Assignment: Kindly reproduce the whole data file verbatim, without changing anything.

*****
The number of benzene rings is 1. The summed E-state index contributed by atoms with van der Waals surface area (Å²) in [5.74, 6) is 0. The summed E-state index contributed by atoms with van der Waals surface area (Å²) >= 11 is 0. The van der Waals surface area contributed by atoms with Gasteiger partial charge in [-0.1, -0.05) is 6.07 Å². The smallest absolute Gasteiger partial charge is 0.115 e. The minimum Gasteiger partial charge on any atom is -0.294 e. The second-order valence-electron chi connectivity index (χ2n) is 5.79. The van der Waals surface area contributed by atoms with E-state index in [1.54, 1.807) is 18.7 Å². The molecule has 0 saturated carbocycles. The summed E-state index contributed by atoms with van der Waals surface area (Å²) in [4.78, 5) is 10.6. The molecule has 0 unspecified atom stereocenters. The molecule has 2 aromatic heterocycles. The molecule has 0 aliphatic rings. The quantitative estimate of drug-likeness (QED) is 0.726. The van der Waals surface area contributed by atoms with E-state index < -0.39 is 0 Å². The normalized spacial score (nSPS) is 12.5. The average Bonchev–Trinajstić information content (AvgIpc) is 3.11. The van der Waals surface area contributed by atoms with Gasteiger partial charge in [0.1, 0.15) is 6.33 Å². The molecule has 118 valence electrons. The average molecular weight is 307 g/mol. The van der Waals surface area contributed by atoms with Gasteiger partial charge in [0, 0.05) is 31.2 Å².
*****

The number of benzene rings is 1. The summed E-state index contributed by atoms with van der Waals surface area (Å²) in [5.74, 6) is 0. The summed E-state index contributed by atoms with van der Waals surface area (Å²) >= 11 is 0. The van der Waals surface area contributed by atoms with Gasteiger partial charge in [-0.1, -0.05) is 6.07 Å². The smallest absolute Gasteiger partial charge is 0.115 e. The minimum Gasteiger partial charge on any atom is -0.294 e. The second-order valence-electron chi connectivity index (χ2n) is 5.79. The van der Waals surface area contributed by atoms with E-state index in [1.54, 1.807) is 18.7 Å². The molecule has 0 saturated carbocycles. The summed E-state index contributed by atoms with van der Waals surface area (Å²) in [4.78, 5) is 10.6. The molecule has 0 unspecified atom stereocenters. The molecule has 2 aromatic heterocycles. The molecule has 0 aliphatic rings. The quantitative estimate of drug-likeness (QED) is 0.726. The van der Waals surface area contributed by atoms with E-state index < -0.39 is 0 Å². The normalized spacial score (nSPS) is 12.5. The average Bonchev–Trinajstić information content (AvgIpc) is 3.11. The van der Waals surface area contributed by atoms with Gasteiger partial charge in [0.1, 0.15) is 6.33 Å². The molecule has 118 valence electrons. The average molecular weight is 307 g/mol. The van der Waals surface area contributed by atoms with Gasteiger partial charge in [0, 0.05) is 31.2 Å².